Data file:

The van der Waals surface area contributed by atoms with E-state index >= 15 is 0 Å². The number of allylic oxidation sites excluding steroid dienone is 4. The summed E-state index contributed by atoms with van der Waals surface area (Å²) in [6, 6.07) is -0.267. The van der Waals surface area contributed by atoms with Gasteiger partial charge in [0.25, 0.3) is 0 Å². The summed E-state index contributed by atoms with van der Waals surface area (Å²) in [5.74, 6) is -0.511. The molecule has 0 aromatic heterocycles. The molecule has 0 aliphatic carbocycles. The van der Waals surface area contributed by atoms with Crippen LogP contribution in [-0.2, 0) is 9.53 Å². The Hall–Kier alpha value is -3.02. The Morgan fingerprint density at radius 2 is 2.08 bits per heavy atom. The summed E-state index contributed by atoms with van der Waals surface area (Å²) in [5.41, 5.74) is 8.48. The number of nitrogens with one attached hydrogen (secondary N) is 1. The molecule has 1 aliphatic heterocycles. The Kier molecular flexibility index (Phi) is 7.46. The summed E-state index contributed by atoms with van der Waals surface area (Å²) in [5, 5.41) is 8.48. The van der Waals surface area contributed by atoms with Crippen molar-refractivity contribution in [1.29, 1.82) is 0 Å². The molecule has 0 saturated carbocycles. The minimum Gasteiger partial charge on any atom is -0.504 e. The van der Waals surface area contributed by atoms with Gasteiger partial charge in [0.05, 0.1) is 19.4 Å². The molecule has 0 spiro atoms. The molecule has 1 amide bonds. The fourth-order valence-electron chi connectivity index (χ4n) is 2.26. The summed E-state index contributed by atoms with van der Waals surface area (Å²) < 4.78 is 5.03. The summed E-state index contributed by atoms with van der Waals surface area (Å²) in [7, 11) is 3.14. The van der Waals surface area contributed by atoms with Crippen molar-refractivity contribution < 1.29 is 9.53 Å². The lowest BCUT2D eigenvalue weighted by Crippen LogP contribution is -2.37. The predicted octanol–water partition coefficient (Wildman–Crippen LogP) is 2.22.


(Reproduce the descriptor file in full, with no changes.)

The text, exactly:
The van der Waals surface area contributed by atoms with E-state index >= 15 is 0 Å². The number of allylic oxidation sites excluding steroid dienone is 4. The summed E-state index contributed by atoms with van der Waals surface area (Å²) in [6, 6.07) is -0.267. The van der Waals surface area contributed by atoms with Gasteiger partial charge in [0.25, 0.3) is 0 Å². The summed E-state index contributed by atoms with van der Waals surface area (Å²) in [5.74, 6) is -0.511. The molecule has 0 aromatic heterocycles. The molecule has 0 aliphatic carbocycles. The van der Waals surface area contributed by atoms with Crippen LogP contribution in [-0.2, 0) is 9.53 Å². The Hall–Kier alpha value is -3.02. The Morgan fingerprint density at radius 2 is 2.08 bits per heavy atom. The summed E-state index contributed by atoms with van der Waals surface area (Å²) in [5.41, 5.74) is 8.48. The number of nitrogens with one attached hydrogen (secondary N) is 1. The molecule has 1 aliphatic heterocycles. The Kier molecular flexibility index (Phi) is 7.46. The summed E-state index contributed by atoms with van der Waals surface area (Å²) in [5, 5.41) is 8.48. The van der Waals surface area contributed by atoms with Crippen molar-refractivity contribution in [1.29, 1.82) is 0 Å². The molecule has 0 saturated carbocycles. The minimum Gasteiger partial charge on any atom is -0.504 e. The van der Waals surface area contributed by atoms with Gasteiger partial charge in [0.05, 0.1) is 19.4 Å². The molecule has 0 spiro atoms. The molecule has 1 amide bonds. The fourth-order valence-electron chi connectivity index (χ4n) is 2.26. The summed E-state index contributed by atoms with van der Waals surface area (Å²) < 4.78 is 5.03. The summed E-state index contributed by atoms with van der Waals surface area (Å²) in [7, 11) is 3.14. The van der Waals surface area contributed by atoms with Crippen molar-refractivity contribution < 1.29 is 9.53 Å². The lowest BCUT2D eigenvalue weighted by Crippen LogP contribution is -2.37. The predicted octanol–water partition coefficient (Wildman–Crippen LogP) is 2.22.